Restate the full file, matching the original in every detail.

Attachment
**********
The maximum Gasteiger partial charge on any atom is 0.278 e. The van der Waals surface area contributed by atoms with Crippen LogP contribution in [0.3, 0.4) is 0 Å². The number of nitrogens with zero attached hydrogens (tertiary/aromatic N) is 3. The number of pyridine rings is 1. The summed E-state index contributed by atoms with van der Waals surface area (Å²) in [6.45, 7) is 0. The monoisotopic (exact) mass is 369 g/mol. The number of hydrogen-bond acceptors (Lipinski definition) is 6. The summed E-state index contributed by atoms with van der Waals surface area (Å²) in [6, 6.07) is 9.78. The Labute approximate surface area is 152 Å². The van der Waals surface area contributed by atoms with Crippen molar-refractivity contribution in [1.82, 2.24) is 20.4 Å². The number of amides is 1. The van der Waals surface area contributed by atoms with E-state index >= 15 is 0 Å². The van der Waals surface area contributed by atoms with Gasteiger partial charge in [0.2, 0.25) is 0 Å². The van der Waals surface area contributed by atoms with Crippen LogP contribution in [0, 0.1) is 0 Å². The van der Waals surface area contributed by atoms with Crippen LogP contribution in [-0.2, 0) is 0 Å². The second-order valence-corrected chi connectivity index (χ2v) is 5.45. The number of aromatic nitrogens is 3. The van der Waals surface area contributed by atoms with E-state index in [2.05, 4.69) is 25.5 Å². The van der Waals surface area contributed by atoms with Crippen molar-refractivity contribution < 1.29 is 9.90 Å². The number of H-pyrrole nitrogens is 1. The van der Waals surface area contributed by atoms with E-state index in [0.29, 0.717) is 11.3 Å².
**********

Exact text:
The maximum Gasteiger partial charge on any atom is 0.278 e. The van der Waals surface area contributed by atoms with Crippen LogP contribution in [0.3, 0.4) is 0 Å². The number of nitrogens with zero attached hydrogens (tertiary/aromatic N) is 3. The number of pyridine rings is 1. The summed E-state index contributed by atoms with van der Waals surface area (Å²) in [6.45, 7) is 0. The monoisotopic (exact) mass is 369 g/mol. The number of hydrogen-bond acceptors (Lipinski definition) is 6. The summed E-state index contributed by atoms with van der Waals surface area (Å²) in [6, 6.07) is 9.78. The Labute approximate surface area is 152 Å². The van der Waals surface area contributed by atoms with Crippen molar-refractivity contribution in [1.82, 2.24) is 20.4 Å². The number of amides is 1. The van der Waals surface area contributed by atoms with E-state index >= 15 is 0 Å². The van der Waals surface area contributed by atoms with Gasteiger partial charge in [0.2, 0.25) is 0 Å². The van der Waals surface area contributed by atoms with Crippen LogP contribution in [0, 0.1) is 0 Å². The van der Waals surface area contributed by atoms with Crippen LogP contribution in [-0.2, 0) is 0 Å². The second-order valence-corrected chi connectivity index (χ2v) is 5.45. The number of aromatic nitrogens is 3. The van der Waals surface area contributed by atoms with E-state index in [2.05, 4.69) is 25.5 Å². The van der Waals surface area contributed by atoms with Crippen molar-refractivity contribution < 1.29 is 9.90 Å². The number of H-pyrrole nitrogens is 1. The van der Waals surface area contributed by atoms with E-state index in [0.29, 0.717) is 11.3 Å².